"The video clip is only three minutes long, but if you can’t stomach watching it, here are the highlights.

“Praise be to you, our Lord. You have made our killing of the Jews an act of worship through which we come closer to you. You have made your teachings into constitutions for us – the light with which we dissipate the darkness of the occupation, and the fire with which we harvest the skulls of the Jews…We are a people that moves closer to Allah through blood, through body parts, and through martyrs. Oh sons of Palestine, oh sons of the Gaza Strip, oh mujahideen – wage jihad, wreak destruction, blow up and harvest the heads of the Zionists [emphasis added].”


Cambanis  acknowledged during his talk that he himself doesn’t speak Arabic. That means if he were watching  this  Hamas TV clip quoted above in which Hamas speaks of killing of Jews as an act of worship (note the word Jews, not Israelis), and speaks of  harvesting the skulls of Jews , would Cambanis report this to a Western audience? Not unless he asked for and received a proper translation of the Arabic. And what if Cambanis neither asked for nor received a proper translation of the Arabic? How would he report on this? Would he say he has never heard words to such effect?      

Let's be clear: Cambannis himself can’t monitor Arabic media, as he doesn’t have the skill set required.

In a future article I will analyze  the suggestion that Cambannis made to Soody Kliman a member of the audience that it is an old canard that Arabs say one thing to Westerners and another thing to their own people.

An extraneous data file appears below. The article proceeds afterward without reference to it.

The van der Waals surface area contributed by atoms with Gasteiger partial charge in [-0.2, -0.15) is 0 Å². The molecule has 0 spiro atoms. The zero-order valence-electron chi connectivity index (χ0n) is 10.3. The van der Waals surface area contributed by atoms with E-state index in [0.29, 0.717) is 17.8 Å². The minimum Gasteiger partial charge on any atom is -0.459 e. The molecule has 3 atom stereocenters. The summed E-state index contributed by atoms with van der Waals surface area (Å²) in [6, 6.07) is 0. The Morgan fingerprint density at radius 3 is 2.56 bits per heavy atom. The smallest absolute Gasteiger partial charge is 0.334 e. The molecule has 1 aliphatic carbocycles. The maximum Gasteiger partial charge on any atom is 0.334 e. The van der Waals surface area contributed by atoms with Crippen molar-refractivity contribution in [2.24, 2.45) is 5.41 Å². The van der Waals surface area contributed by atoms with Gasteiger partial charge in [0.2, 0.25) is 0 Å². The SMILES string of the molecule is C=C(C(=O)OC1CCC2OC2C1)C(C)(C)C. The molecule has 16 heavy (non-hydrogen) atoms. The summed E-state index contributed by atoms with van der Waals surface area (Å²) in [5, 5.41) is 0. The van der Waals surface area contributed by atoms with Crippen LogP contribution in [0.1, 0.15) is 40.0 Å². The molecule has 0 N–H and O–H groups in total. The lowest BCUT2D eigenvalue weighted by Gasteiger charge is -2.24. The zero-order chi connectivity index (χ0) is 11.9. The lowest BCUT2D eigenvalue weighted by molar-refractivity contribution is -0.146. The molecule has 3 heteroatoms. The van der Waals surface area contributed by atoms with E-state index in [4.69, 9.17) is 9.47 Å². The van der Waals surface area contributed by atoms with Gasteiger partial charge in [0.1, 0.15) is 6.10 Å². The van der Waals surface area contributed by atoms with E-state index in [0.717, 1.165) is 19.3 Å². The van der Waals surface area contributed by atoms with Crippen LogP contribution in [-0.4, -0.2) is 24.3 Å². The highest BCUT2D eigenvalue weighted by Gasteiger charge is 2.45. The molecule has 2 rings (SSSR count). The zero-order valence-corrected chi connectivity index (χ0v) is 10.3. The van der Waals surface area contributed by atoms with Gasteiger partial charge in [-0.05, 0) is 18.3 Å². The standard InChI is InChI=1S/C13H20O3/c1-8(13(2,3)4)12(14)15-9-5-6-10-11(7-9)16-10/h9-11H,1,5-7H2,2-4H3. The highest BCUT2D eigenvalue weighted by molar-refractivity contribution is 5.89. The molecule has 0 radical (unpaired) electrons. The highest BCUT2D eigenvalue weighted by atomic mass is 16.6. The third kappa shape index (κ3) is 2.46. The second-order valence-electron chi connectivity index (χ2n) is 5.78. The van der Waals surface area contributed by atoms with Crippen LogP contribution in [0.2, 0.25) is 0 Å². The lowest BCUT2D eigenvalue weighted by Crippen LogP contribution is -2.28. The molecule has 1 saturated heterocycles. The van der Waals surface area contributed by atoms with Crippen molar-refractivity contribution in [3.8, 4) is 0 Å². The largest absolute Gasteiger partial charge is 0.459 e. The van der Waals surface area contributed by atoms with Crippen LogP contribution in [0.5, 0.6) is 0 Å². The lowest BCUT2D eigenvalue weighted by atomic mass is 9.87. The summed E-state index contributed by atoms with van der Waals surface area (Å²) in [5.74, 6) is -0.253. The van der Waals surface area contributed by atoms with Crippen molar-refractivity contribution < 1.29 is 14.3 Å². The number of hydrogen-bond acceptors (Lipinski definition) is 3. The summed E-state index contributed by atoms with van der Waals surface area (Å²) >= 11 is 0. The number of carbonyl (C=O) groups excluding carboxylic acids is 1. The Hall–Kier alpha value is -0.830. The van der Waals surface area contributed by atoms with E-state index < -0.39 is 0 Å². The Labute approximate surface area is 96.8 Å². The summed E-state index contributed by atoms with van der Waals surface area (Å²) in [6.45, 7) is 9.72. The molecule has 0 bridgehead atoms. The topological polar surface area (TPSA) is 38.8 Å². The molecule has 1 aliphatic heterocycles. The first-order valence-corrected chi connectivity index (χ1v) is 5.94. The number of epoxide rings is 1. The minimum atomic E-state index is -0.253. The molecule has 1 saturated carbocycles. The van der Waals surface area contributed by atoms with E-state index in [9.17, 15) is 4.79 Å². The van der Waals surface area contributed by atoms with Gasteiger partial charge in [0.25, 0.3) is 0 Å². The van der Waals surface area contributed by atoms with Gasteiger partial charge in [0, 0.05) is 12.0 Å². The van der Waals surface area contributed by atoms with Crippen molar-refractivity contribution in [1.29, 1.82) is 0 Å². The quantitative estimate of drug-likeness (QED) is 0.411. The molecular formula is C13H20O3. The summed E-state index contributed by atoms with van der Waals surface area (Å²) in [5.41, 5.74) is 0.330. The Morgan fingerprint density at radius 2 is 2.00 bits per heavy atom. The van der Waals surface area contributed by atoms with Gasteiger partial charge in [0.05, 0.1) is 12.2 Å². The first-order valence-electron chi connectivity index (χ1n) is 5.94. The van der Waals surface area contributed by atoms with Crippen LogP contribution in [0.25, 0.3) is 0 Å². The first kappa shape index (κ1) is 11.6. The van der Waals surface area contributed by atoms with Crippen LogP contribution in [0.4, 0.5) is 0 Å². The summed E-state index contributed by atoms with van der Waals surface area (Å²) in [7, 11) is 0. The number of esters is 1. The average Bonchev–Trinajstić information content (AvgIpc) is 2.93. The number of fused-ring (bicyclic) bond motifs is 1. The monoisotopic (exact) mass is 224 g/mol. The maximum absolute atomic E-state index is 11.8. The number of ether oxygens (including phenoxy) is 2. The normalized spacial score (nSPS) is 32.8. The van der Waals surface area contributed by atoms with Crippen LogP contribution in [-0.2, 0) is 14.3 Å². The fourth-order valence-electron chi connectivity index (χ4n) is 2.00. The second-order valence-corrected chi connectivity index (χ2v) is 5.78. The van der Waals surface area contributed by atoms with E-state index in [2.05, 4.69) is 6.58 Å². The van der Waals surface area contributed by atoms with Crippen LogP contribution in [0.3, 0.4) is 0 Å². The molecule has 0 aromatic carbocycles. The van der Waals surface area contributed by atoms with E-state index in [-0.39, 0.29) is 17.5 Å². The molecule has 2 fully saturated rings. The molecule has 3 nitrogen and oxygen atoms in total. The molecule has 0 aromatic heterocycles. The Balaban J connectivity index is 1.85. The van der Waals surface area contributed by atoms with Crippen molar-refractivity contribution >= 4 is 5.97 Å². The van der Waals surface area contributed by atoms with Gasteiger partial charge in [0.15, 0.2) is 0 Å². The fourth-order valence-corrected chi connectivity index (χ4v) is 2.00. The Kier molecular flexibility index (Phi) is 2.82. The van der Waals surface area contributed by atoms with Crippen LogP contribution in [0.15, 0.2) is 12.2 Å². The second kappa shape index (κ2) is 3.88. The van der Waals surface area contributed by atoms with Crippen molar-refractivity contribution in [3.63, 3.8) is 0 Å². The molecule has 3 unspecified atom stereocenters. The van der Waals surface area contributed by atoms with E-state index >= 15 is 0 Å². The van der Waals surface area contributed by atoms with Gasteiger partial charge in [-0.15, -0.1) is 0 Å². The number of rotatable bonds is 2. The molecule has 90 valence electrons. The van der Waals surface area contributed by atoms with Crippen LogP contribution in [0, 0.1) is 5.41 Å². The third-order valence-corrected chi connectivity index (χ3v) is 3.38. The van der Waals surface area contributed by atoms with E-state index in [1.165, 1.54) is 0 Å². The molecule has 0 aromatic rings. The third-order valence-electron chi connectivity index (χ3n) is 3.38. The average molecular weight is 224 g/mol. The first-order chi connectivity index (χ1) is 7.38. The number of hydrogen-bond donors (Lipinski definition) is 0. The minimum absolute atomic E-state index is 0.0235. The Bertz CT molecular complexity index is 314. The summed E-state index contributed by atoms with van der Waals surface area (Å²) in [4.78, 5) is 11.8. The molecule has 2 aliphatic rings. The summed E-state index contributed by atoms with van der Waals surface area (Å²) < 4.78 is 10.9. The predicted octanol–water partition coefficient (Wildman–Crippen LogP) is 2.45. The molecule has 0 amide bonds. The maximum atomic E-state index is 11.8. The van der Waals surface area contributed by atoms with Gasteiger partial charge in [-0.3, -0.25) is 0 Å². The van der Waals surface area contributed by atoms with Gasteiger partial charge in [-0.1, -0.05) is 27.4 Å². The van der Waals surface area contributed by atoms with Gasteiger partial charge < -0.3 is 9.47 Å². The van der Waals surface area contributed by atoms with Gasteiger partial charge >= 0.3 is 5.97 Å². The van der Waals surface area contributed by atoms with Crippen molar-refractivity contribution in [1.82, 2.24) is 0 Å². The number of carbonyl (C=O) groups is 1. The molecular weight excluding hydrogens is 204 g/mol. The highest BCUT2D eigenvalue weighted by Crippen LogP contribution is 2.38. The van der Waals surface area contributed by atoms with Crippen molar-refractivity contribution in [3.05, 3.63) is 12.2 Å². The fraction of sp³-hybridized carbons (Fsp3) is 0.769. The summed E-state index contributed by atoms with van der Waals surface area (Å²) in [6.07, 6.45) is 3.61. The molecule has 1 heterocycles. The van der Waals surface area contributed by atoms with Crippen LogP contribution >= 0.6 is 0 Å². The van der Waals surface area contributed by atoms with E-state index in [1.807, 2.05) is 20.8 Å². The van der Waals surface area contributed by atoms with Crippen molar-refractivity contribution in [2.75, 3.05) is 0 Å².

Suffice it to say that there are, of course, lecturers who speak not only English but Arabic who have the required skill set to monitor Arabic media and do in fact do so on a regular basis. The Jerusalem Post’s Khaled Abu Toameh, Mordechai Kedar of the BESA Centre, or Itamar Marcus of the Palestinian Media Watch are a few that come to mind. Kedar, for example, who speaks Arabic fluently (I have heard him do so) is an Israeli scholar of Arabic and Islam, specializing in Islamic ideology and movements, and the Arabic mass media. After Cambanis’s lecture, I think it would be very appropriate to bring one of these Arabic speaking experts to our city to speak.

One final point. Let’s assume for a moment, that Hezbollah has nothing against Jews per se, but just wants to eliminate the State of Israel [something I don’t quite buy]. Since pretty well half of world Jewry lives in Israel, are we to take comfort in the fact that presumably only one out of two of us, would be killed for them to meet their goal?

One out of two—that’s not antisemetic, is it?


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Rhonda Spivak, Editor

Publisher: Spivak's Jewish Review Ltd.

Opinions expressed in letters to the editor or articles by contributing writers are not necessarily endorsed by Winnipeg Jewish Review.